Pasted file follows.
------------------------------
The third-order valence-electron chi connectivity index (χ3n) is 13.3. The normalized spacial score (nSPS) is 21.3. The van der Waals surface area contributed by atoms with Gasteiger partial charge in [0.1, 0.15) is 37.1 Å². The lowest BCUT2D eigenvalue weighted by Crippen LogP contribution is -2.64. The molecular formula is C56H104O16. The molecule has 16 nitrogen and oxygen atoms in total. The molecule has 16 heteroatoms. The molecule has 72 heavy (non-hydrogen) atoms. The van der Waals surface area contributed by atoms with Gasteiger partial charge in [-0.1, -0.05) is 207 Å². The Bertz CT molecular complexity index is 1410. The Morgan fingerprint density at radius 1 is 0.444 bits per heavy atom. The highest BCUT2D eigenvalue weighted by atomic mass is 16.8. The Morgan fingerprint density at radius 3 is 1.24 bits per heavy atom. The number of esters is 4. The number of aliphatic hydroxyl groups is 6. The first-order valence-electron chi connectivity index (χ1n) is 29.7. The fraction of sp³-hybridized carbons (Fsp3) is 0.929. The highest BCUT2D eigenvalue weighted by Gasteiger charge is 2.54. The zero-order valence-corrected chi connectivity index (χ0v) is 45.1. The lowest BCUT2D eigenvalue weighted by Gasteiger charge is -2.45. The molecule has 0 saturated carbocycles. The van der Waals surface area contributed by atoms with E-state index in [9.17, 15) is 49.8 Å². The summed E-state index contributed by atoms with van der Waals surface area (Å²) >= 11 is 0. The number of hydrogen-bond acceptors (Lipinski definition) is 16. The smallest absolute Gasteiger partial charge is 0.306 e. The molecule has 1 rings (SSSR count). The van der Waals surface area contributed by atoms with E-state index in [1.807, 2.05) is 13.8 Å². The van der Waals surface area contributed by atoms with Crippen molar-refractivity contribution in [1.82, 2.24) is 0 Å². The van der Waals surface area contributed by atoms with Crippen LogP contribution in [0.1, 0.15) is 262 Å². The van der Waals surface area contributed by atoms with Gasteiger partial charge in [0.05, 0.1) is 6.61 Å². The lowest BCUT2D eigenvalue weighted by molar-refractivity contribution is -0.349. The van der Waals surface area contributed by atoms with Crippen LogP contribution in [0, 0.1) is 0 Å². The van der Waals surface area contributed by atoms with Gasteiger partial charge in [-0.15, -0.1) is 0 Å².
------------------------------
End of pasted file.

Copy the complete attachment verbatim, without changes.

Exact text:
The third-order valence-electron chi connectivity index (χ3n) is 13.3. The normalized spacial score (nSPS) is 21.3. The van der Waals surface area contributed by atoms with Gasteiger partial charge in [0.1, 0.15) is 37.1 Å². The lowest BCUT2D eigenvalue weighted by Crippen LogP contribution is -2.64. The molecular formula is C56H104O16. The molecule has 16 nitrogen and oxygen atoms in total. The molecule has 16 heteroatoms. The molecule has 72 heavy (non-hydrogen) atoms. The van der Waals surface area contributed by atoms with Gasteiger partial charge in [-0.1, -0.05) is 207 Å². The Bertz CT molecular complexity index is 1410. The Morgan fingerprint density at radius 1 is 0.444 bits per heavy atom. The highest BCUT2D eigenvalue weighted by atomic mass is 16.8. The Morgan fingerprint density at radius 3 is 1.24 bits per heavy atom. The number of esters is 4. The number of aliphatic hydroxyl groups is 6. The first-order valence-electron chi connectivity index (χ1n) is 29.7. The fraction of sp³-hybridized carbons (Fsp3) is 0.929. The highest BCUT2D eigenvalue weighted by Gasteiger charge is 2.54. The zero-order valence-corrected chi connectivity index (χ0v) is 45.1. The lowest BCUT2D eigenvalue weighted by Gasteiger charge is -2.45. The molecule has 0 saturated carbocycles. The van der Waals surface area contributed by atoms with E-state index in [9.17, 15) is 49.8 Å². The summed E-state index contributed by atoms with van der Waals surface area (Å²) >= 11 is 0. The number of hydrogen-bond acceptors (Lipinski definition) is 16. The smallest absolute Gasteiger partial charge is 0.306 e. The molecule has 1 rings (SSSR count). The van der Waals surface area contributed by atoms with E-state index in [1.807, 2.05) is 13.8 Å². The van der Waals surface area contributed by atoms with Crippen molar-refractivity contribution in [1.82, 2.24) is 0 Å². The van der Waals surface area contributed by atoms with Crippen LogP contribution in [0.1, 0.15) is 262 Å². The van der Waals surface area contributed by atoms with Gasteiger partial charge in [0.05, 0.1) is 6.61 Å². The lowest BCUT2D eigenvalue weighted by molar-refractivity contribution is -0.349. The van der Waals surface area contributed by atoms with Crippen LogP contribution in [0, 0.1) is 0 Å². The van der Waals surface area contributed by atoms with Gasteiger partial charge in [-0.15, -0.1) is 0 Å².